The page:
Third-year Pittsburgh Steelers inside linebacker Sean Spence makes his first career start this afternoon after overcoming what essentially turned into a two-year rehabilitation process, rehabbing the torn ligaments in his knee and hoping that the peroneal nerve behind his knee cap regenerated sufficiently enough to allow him to resume his career.
There was great hope for the slight but smart and quick hitter after he was drafted in the third round in 2012, but that hope quickly turned into doubts that he would ever see the field in a regular season game.
Questions lingered even up until he finally played his first preseason game, when he finally provided answers for everybody, including himself. But he didn’t stop there; in fact, he hasn’t slowed down all year, and now he’s been accelerated into the starting lineup at least until rookie Ryan Shazier returns from his own knee injury.
The Steelers’ 2014 first-rounder got his knee banged into in a friendly fire incident midway through Pittsburgh’s Sunday night victory over the Carolina Panthers, and Spence filled in the rest of the way, logging 35 snaps in the process.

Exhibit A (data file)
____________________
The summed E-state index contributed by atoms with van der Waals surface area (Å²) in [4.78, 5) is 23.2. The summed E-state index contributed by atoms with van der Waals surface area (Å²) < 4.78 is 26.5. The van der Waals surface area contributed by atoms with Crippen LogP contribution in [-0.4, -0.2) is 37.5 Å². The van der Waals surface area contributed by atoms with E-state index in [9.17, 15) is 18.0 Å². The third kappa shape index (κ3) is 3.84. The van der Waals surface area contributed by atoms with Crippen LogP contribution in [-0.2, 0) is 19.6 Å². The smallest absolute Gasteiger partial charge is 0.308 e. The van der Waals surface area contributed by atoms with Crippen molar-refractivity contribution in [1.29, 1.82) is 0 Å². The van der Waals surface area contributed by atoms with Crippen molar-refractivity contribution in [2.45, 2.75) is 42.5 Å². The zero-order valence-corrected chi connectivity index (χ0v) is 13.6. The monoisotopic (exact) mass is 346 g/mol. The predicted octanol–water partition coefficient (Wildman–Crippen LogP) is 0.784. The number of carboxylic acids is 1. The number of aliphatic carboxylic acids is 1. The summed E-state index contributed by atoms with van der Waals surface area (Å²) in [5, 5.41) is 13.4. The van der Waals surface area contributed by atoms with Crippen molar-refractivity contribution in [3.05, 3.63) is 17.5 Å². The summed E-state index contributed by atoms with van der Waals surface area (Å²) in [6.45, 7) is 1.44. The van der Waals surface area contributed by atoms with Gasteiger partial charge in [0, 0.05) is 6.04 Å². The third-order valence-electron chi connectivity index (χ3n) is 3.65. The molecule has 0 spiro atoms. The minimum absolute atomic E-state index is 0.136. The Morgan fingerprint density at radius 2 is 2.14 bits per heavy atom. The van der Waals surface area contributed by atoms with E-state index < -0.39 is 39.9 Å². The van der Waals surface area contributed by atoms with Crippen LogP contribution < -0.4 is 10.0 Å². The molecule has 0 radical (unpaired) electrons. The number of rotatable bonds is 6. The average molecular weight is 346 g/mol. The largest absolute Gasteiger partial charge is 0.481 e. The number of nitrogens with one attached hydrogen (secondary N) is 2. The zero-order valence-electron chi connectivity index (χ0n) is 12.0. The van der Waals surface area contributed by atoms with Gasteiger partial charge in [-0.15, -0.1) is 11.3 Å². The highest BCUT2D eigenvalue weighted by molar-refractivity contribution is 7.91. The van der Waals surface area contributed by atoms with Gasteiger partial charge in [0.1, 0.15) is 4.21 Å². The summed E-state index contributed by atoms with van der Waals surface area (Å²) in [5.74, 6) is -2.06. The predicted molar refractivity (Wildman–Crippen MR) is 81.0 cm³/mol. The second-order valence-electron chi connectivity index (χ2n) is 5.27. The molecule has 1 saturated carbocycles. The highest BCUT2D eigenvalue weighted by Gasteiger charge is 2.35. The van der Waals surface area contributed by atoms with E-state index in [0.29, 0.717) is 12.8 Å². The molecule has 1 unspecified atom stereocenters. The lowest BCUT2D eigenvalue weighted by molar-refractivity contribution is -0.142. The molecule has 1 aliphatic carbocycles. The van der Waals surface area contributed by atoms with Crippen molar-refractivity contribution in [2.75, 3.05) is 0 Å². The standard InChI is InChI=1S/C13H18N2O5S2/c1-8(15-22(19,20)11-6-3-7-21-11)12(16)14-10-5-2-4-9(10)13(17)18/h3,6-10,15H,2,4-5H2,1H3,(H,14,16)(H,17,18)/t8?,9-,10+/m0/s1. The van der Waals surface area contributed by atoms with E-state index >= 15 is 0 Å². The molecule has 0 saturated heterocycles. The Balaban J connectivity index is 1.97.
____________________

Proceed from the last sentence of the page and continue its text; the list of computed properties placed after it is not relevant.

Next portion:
On just his third play into the game, the Steelers rushed him on a blitz, and when Cam Newton took off running, he was the one who was able to bail out on his rush to scramble back and drag him down by the foot after a five-yard gain, limiting the damage.
A few minutes later, after the Steelers managed to convert a turnover into a touchdown, the Panthers ran at him with Mike Tolbert, a sizable running back that could be a tough match for an undersized inside linebacker. Spence stayed out in front of him, and as Tolbert tried to spin away, the linebacker caught him by the legs to take him down after a one-yard gain.
It was Spence versus Tolbert again two plays later, with the linebacker coming out on top for the second straight time. He managed to navigate through the left side of the offensive line, getting around the center to meet Tolbert in the A Gap and bring him down after another gain of just one yard.
It’s often difficult to tell exactly what happens in coverage, especially when a play breaks down, when a defense is employing a zone. That certainly seems to be the case here. As Newton scrambled out of the pocket, Troy Polamalu chased down the receiver at the top of the play.
That in turn released Kelvin Benjamin to occupy the zone that Polamalu just left. As a result, Spence was stuck in a trail position, and Newton needed only to float the ball over the coverage for a big play of 18 yards.
And Tolbert did get his revenge late in the game. On a second and one midway through the fourth, Newton dumped it off to his big back, using a blocker to help evade Spence’s tackle attempt, which allowed the first down and five more yards.